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Mixed-conifer forests of western red cedar, western white pine, mountain hemlock, fir and spruce are found throughout the mountainous west from eastern Washington through western Montana. Mild, dry summers and cold, snowy winters make for short growing seasons. In general, weakly developed soils are formed from a variety of materials, including granite, basalt, volcanic ash and sedimentary rocks. Cooperative LTSP work between the Forest Service's Rocky Mountain (formerly Intermountain) and Pacific Northwest Research Stations and the Intermountain, Rocky Mountain and Pacific Northwest Regions is underway in Idaho and eastern Oregon.
The upland oak-hickory forest is the single most extensive forest type in the nation south of Alaska. Covering over 114 million acres from central Texas, north to the Dakotas, and eastward to the Appalachian Mountains, this forest is found in all topographic positions with moist subhumid to dry subhumid climates. Soils often are gravelly and are formed from a variety of materials of glacial and sedimentary origin. LTSP collaboration between the Forest Service's North Central Research Station and the Eastern Region is just underway in Missouri, Indiana and Illinois.
More than 80 percent of the eastern aspen cover type grows on 13 million acres of commercial forest land in the Great Lakes region. Soils range from well-drained sands to poorly-drained clays. This forest type, characterized by gentle topography, humid, warm summers, and cold, continental winters, will be studied in Minnesota, Michigan and Wisconsin through the LTSP efforts of the Forest Service's North Central Research Station and the Eastern Region.
The Forest Service's Southern and Southeastern Research Stations and Southern Region are directing their work toward loblolly pine, the most commercially important forest tree in the southern United States. While this species grows on nearly 29 million acres in humid, warm temperate regions from eastern Texas to the Valley and Ridge Provinces of the Appalachian Highlands, forest on Coastal Plain sediments are the most important. Research is underway on sites that include excessively drained sands in Texas, medium-textured sites in Louisiana and Mississippi, and poorly-drained sites in North Carolina.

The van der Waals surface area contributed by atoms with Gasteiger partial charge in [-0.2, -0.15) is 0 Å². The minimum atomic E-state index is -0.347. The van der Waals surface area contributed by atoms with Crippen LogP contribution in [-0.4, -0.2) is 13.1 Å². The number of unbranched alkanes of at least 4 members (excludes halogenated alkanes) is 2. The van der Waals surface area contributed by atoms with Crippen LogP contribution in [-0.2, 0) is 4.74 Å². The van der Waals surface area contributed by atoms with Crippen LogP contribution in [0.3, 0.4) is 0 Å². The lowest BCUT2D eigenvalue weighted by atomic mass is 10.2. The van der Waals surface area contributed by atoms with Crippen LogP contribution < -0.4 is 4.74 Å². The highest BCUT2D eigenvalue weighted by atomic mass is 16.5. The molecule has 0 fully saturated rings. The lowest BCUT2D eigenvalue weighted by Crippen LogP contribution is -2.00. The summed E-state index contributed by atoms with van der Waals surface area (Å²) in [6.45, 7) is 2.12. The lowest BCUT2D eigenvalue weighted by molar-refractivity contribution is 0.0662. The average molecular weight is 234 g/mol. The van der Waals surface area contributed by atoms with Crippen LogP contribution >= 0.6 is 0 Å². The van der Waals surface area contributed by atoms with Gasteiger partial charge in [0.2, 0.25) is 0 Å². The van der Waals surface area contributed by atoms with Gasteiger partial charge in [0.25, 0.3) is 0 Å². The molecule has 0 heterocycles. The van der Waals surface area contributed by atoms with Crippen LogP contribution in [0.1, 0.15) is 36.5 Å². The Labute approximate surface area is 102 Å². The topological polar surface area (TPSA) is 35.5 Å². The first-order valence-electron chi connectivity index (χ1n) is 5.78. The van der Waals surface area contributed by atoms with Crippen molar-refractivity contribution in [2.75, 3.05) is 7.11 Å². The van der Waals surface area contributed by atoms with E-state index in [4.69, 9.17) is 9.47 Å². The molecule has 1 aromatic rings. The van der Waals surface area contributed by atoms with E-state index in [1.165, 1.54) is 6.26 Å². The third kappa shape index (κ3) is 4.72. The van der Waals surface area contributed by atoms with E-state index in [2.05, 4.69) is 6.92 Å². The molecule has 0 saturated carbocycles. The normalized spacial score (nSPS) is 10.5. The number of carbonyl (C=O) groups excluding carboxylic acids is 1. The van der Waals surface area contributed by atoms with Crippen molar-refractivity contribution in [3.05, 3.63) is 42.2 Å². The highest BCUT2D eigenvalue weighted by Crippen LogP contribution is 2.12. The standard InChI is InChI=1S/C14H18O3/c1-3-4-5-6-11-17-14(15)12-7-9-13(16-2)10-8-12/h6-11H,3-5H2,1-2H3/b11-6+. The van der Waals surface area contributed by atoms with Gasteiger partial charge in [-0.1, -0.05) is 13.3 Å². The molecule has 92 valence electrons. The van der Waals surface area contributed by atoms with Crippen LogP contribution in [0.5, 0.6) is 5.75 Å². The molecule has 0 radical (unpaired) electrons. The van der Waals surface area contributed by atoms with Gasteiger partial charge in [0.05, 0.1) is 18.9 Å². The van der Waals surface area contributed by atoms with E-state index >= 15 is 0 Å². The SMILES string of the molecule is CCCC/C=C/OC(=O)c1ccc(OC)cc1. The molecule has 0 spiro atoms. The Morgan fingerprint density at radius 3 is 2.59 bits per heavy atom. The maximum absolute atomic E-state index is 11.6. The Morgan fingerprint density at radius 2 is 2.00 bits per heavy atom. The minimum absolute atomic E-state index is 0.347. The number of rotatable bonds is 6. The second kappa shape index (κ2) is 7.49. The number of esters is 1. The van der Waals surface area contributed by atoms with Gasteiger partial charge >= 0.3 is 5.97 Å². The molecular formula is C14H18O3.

California's forests are extremely productive. Although accounting for only 3 percent of the nation's commercially forested land, this state has played a major role in meeting our nation's needs for forest products. In terms of productive capacity, only Oregon and Washington rank higher.
In California, LTSP research centers on the mixed-conifer forest. This forest type occupies 9.3 million acres (40 percent of our forested land). The first experimental site (the nation's second) was established in 1991 at the Challenge Experimental Forest, operated by the Forest Service's Pacific Southwest Research Station. Since then, other have been established. And by 1995, a dozen installations should be operating across the western slopes of the Sierra Nevada and Cascade Ranges.
Besides a standard set of measurements to be recorded at all installations, the California sites are providing valuable insights into rates of soil erosion, soil faunal activity and organic matter cycling in response to site disturbance. The effectiveness of both conventional and innovative recovery treatments also are being tested.
The National LTSP study will establish a landmark towards understanding how ecosystems respond to disturbance. Its findings will provide forest managers with the tools they need to sustain and improve forest productivity.